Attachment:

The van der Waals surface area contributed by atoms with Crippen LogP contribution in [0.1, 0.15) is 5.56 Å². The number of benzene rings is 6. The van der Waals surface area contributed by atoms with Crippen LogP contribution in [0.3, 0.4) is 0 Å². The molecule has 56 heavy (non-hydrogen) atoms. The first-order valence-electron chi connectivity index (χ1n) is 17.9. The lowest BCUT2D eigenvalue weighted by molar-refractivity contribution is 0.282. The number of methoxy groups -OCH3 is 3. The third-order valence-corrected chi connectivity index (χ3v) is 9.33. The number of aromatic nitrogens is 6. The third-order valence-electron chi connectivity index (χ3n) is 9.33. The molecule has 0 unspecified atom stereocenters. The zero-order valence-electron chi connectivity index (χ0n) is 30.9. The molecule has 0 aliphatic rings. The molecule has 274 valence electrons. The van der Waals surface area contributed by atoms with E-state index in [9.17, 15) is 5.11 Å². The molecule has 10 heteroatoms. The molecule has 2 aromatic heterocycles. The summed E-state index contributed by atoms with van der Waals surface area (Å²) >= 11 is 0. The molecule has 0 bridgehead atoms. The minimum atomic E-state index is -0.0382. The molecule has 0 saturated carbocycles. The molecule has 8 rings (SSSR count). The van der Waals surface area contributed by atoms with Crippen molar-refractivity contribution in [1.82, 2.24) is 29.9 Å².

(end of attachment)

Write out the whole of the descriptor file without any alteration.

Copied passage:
The van der Waals surface area contributed by atoms with Crippen LogP contribution in [0.1, 0.15) is 5.56 Å². The number of benzene rings is 6. The van der Waals surface area contributed by atoms with Crippen LogP contribution in [0.3, 0.4) is 0 Å². The molecule has 56 heavy (non-hydrogen) atoms. The first-order valence-electron chi connectivity index (χ1n) is 17.9. The lowest BCUT2D eigenvalue weighted by molar-refractivity contribution is 0.282. The number of methoxy groups -OCH3 is 3. The third-order valence-corrected chi connectivity index (χ3v) is 9.33. The number of aromatic nitrogens is 6. The third-order valence-electron chi connectivity index (χ3n) is 9.33. The molecule has 0 unspecified atom stereocenters. The zero-order valence-electron chi connectivity index (χ0n) is 30.9. The molecule has 0 aliphatic rings. The molecule has 274 valence electrons. The van der Waals surface area contributed by atoms with E-state index in [9.17, 15) is 5.11 Å². The molecule has 10 heteroatoms. The molecule has 2 aromatic heterocycles. The summed E-state index contributed by atoms with van der Waals surface area (Å²) >= 11 is 0. The molecule has 0 bridgehead atoms. The minimum atomic E-state index is -0.0382. The molecule has 0 saturated carbocycles. The molecule has 8 rings (SSSR count). The van der Waals surface area contributed by atoms with Crippen molar-refractivity contribution in [1.82, 2.24) is 29.9 Å².